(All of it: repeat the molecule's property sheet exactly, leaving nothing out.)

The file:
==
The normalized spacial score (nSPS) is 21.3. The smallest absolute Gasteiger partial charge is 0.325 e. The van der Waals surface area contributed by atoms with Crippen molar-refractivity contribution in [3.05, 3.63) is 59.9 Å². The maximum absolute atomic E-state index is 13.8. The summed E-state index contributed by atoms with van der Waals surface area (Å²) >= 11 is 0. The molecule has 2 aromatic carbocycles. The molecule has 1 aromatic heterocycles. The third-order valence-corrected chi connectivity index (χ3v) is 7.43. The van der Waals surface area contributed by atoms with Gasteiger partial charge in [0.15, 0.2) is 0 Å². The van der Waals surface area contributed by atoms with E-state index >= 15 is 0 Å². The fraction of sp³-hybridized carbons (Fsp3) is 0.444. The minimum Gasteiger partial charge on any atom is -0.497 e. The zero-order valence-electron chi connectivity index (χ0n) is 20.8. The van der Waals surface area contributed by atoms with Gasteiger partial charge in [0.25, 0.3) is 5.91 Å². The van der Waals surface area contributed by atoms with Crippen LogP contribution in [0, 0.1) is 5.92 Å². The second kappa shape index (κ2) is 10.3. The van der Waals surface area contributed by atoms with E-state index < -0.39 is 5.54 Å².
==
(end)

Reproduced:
The normalized spacial score (nSPS) is 21.3. The smallest absolute Gasteiger partial charge is 0.325 e. The van der Waals surface area contributed by atoms with Crippen molar-refractivity contribution in [3.05, 3.63) is 59.9 Å². The maximum absolute atomic E-state index is 13.8. The summed E-state index contributed by atoms with van der Waals surface area (Å²) >= 11 is 0. The molecule has 2 aromatic carbocycles. The molecule has 1 aromatic heterocycles. The third-order valence-corrected chi connectivity index (χ3v) is 7.43. The van der Waals surface area contributed by atoms with Gasteiger partial charge in [0.15, 0.2) is 0 Å². The van der Waals surface area contributed by atoms with E-state index >= 15 is 0 Å². The fraction of sp³-hybridized carbons (Fsp3) is 0.444. The minimum Gasteiger partial charge on any atom is -0.497 e. The zero-order valence-electron chi connectivity index (χ0n) is 20.8. The van der Waals surface area contributed by atoms with Gasteiger partial charge in [0.25, 0.3) is 5.91 Å². The van der Waals surface area contributed by atoms with Crippen LogP contribution in [0, 0.1) is 5.92 Å². The second kappa shape index (κ2) is 10.3. The van der Waals surface area contributed by atoms with E-state index < -0.39 is 5.54 Å².